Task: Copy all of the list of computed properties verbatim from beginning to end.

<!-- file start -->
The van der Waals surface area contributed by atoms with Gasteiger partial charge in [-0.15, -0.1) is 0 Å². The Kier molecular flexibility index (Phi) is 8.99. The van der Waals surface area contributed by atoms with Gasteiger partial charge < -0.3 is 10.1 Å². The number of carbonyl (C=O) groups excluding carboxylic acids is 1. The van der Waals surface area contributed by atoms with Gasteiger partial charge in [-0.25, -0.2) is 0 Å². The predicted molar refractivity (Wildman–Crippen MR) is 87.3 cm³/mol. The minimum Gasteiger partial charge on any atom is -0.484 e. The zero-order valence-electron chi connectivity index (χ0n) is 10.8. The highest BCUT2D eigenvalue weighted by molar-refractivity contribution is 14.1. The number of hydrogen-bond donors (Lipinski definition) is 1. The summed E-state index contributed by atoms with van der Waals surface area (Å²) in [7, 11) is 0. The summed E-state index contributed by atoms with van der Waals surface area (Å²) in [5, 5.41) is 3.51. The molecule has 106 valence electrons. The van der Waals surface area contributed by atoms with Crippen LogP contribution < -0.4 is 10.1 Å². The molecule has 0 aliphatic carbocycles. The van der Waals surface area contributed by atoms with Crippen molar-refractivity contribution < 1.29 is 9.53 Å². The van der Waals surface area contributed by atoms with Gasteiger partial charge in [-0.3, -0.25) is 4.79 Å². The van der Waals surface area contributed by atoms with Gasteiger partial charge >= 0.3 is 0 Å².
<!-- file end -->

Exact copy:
The van der Waals surface area contributed by atoms with Gasteiger partial charge in [-0.15, -0.1) is 0 Å². The Kier molecular flexibility index (Phi) is 8.99. The van der Waals surface area contributed by atoms with Gasteiger partial charge < -0.3 is 10.1 Å². The number of carbonyl (C=O) groups excluding carboxylic acids is 1. The van der Waals surface area contributed by atoms with Gasteiger partial charge in [-0.25, -0.2) is 0 Å². The predicted molar refractivity (Wildman–Crippen MR) is 87.3 cm³/mol. The minimum Gasteiger partial charge on any atom is -0.484 e. The zero-order valence-electron chi connectivity index (χ0n) is 10.8. The highest BCUT2D eigenvalue weighted by molar-refractivity contribution is 14.1. The number of hydrogen-bond donors (Lipinski definition) is 1. The summed E-state index contributed by atoms with van der Waals surface area (Å²) in [7, 11) is 0. The summed E-state index contributed by atoms with van der Waals surface area (Å²) in [5, 5.41) is 3.51. The molecule has 106 valence electrons. The van der Waals surface area contributed by atoms with Crippen LogP contribution < -0.4 is 10.1 Å². The molecule has 0 aliphatic carbocycles. The van der Waals surface area contributed by atoms with Crippen molar-refractivity contribution < 1.29 is 9.53 Å². The van der Waals surface area contributed by atoms with Gasteiger partial charge in [-0.3, -0.25) is 4.79 Å². The van der Waals surface area contributed by atoms with Gasteiger partial charge >= 0.3 is 0 Å².